Which exoplanets should we observe with future space-missions?
Hannah Osborne and students from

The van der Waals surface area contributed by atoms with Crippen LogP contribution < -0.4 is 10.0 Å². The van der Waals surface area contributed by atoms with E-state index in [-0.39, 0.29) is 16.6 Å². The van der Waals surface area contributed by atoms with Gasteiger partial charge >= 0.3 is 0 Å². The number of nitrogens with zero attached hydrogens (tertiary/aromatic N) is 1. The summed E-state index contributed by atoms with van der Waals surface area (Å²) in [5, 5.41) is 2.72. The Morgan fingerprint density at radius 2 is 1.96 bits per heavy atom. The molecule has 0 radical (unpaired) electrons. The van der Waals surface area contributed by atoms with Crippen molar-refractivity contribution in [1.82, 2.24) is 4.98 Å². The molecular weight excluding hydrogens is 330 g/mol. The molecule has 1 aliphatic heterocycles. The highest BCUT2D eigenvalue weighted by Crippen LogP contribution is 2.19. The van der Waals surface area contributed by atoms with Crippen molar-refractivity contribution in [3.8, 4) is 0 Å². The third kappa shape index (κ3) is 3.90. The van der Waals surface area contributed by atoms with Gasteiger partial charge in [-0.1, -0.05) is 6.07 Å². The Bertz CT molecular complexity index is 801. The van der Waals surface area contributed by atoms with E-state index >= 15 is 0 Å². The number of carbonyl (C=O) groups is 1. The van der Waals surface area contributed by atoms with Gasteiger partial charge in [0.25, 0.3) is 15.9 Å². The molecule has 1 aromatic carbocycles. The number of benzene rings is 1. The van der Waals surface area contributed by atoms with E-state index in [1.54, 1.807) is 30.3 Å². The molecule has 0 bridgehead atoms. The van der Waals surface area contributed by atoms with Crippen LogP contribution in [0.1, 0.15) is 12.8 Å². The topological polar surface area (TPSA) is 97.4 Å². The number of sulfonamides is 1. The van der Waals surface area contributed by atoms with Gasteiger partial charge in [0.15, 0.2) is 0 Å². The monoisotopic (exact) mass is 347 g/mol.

Since the very first exoplanet was discovered nearly 30 years ago, we have amassed detections of over 5000 planets orbiting distant stars. These planets are often very different to the ones found within our own solar system and so to better understand them we need specialised telescopes; in particular the Ariel mission by the European Space Agency is set to launch in 2029. Ariel will look at 1000 exoplanets to try and understand whether they have atmospheres that are similar to the Earth and potentially habitable. To prepare for the launch of the mission, the 1000 planets must be selected from a long list of potential targets. The problem is that each individual planet is only observable during a small window of time – when it passes in front of its parent star from our point of view on Earth (known as a transit). This means that we need extremely precise timings of these transit events for each planet Ariel will observe, otherwise we will waste precious telescope time and potentially miss the event altogether. Using the Las Cumbres Observatory of telescopes across the world, the Orbyts group was able to select their chosen planet targets and plan and complete remote observations of the transit events. The students then used a software package and a code written in Python to find out the precise times that the planet transits occur. In total, the students were able to refine the transit times for 13 exoplanets, contributing to the preparatory work for the Ariel mission. The full results of the project was published in the peer-reviewed journal article: https://rtsre.org/index.php/atom/article/view/71/65